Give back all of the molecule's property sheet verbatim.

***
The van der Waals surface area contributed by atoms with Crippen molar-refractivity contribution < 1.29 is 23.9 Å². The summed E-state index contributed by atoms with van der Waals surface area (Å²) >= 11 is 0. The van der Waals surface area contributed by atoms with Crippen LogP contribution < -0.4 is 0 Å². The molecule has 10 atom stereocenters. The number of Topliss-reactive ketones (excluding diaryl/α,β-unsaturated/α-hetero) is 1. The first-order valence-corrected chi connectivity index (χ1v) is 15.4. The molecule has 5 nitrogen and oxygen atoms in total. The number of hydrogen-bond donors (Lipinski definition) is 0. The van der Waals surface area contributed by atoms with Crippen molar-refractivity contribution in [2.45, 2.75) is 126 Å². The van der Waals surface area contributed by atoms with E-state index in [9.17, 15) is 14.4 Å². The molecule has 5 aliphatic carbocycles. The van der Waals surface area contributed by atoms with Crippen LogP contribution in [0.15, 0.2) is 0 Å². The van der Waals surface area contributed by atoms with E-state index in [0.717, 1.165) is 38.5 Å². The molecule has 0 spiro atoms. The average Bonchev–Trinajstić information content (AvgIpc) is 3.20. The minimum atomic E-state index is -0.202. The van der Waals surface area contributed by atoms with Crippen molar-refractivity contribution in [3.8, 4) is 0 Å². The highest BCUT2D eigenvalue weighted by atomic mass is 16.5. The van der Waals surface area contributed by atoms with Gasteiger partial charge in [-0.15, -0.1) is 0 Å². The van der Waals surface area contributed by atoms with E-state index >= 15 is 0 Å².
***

The van der Waals surface area contributed by atoms with Crippen molar-refractivity contribution < 1.29 is 23.9 Å². The summed E-state index contributed by atoms with van der Waals surface area (Å²) >= 11 is 0. The van der Waals surface area contributed by atoms with Crippen LogP contribution < -0.4 is 0 Å². The molecule has 10 atom stereocenters. The number of Topliss-reactive ketones (excluding diaryl/α,β-unsaturated/α-hetero) is 1. The first-order valence-corrected chi connectivity index (χ1v) is 15.4. The molecule has 5 nitrogen and oxygen atoms in total. The number of hydrogen-bond donors (Lipinski definition) is 0. The van der Waals surface area contributed by atoms with Crippen molar-refractivity contribution in [2.45, 2.75) is 126 Å². The van der Waals surface area contributed by atoms with E-state index in [9.17, 15) is 14.4 Å². The molecule has 5 aliphatic carbocycles. The van der Waals surface area contributed by atoms with Crippen LogP contribution in [0.15, 0.2) is 0 Å². The van der Waals surface area contributed by atoms with E-state index in [0.717, 1.165) is 38.5 Å². The molecule has 0 spiro atoms. The average Bonchev–Trinajstić information content (AvgIpc) is 3.20. The minimum atomic E-state index is -0.202. The van der Waals surface area contributed by atoms with Crippen molar-refractivity contribution in [3.8, 4) is 0 Å². The highest BCUT2D eigenvalue weighted by atomic mass is 16.5. The van der Waals surface area contributed by atoms with Gasteiger partial charge in [-0.15, -0.1) is 0 Å². The van der Waals surface area contributed by atoms with E-state index >= 15 is 0 Å².